Agreement on the Conservation of Albatrosses and Petrels

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The International Association of Antarctica Tour Operators embraces the arrival of World Albatross Day in 2020

IAATO 

The International Association of Antarctica Tour Operators (IAATO) is a non-profit member organisation that advocates and promotes the practice of safe, environmentally responsible private-sector travel to Antarctica.  Founded in 1991 by seven established Antarctic operators, IAATO is today comprised of more than 100 respected companies from across the world.  They are united by a commitment to plan their activities to have no more than a minor or transitory impact on the environment and to create a corps of ambassadors for the region’s continued protection.

IAATO benefits from having a diverse membership but is largely a vibrant seafaring community with a deep affection for the Southern Ocean and the creatures that rely upon it.  For the majority of people travelling to Antarctica or the sub-Antarctic, the spectacle of albatrosses and petrels signals the approach of a whole new world.  Even seasoned travellers never fail to marvel at their grace and beauty as they glide between often-thunderous waves.  They evoke mystery, wonderment and reflection.  For field guides travelling on IAATO vessels, they also create learning opportunities for guests beyond lessons about the birds themselves.  Their presence sparks discussions about conservation, poetry, history, invasive species, climate change and more.  Many operators harness the power of citizen science to conduct seabird surveys, raise money for albatross conservation, financially support ACAP activities or carry researchers to remote field sites for censuses.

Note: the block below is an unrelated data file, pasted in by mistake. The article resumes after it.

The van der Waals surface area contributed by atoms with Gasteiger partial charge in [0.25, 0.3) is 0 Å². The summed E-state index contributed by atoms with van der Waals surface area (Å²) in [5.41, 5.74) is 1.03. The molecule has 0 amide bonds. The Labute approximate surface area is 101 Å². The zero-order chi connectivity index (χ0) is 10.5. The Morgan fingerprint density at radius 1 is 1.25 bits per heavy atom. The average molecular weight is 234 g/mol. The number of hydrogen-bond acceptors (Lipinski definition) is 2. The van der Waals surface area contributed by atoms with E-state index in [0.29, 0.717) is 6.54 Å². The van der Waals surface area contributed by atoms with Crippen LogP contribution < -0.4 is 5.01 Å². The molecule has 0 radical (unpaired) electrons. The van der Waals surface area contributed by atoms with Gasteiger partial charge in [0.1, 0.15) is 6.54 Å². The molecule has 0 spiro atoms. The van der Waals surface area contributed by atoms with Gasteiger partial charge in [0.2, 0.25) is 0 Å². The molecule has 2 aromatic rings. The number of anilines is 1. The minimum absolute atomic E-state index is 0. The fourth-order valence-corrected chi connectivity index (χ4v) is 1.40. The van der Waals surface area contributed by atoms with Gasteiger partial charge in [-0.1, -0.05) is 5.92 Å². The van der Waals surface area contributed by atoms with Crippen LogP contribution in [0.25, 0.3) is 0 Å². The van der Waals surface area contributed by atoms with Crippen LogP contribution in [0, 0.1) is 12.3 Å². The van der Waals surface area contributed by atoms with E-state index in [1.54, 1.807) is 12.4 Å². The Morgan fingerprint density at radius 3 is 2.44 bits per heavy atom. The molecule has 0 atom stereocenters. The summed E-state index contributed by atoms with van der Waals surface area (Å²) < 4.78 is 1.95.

Amanda Lynnes by Jeff Topham

Amanda Lynnes, Director, Environment & Science Coordination, IAATO, photograph by Jeff Topham

Visiting Antarctica, the sub-Antarctic or any unique wilderness is a great privilege that comes with a shared responsibility to do so softly and with minimal impact. IAATO’s extensive operational procedures are shaped by obligations and desire to protect the places we visit.  They are continually reviewed and updated, often in collaboration with external experts and governments. Mitigating the risk of introducing disease or invasive pests, the theme of this year’s inaugural World Albatross Day next month, is a priority.  IAATO members acted to support the successful eradication of mice and rats from South Georgia (Islas Georgias del Sur)*, the world’s biggest project to remove invasive species to date, but work to keep the islands safe is ongoing. Preventing the introduction of pests from vessels or visitors requires following robust protocols that are a rite of passage for anyone travelling to Antarctica or the sub-Antarctic.  We remain alert and responsive to what else we can do to reduce the risk further.

IAATO kit cleaning

Cleaning kit aboard an IAATO tourist vessel, photograph courtesy of Kim Crosbie, IAATO

IAATO therefore embraces the arrival of World Albatross Day in 2020.  This is the year which also marks 200 hundred years of Antarctic discovery meaning that for over two centuries, albatrosses have accompanied mariners as they voyaged across the Southern Ocean.  This is a relationship we must never lose. IAATO upholds World Albatross Day as inspiration to foster global collaboration to save these iconic birds.

Amanda Lynnes, Director, Environment & Science Coordination, International Association of Antarctica Tour Operators, 25 May 2020, updated 26 May 2020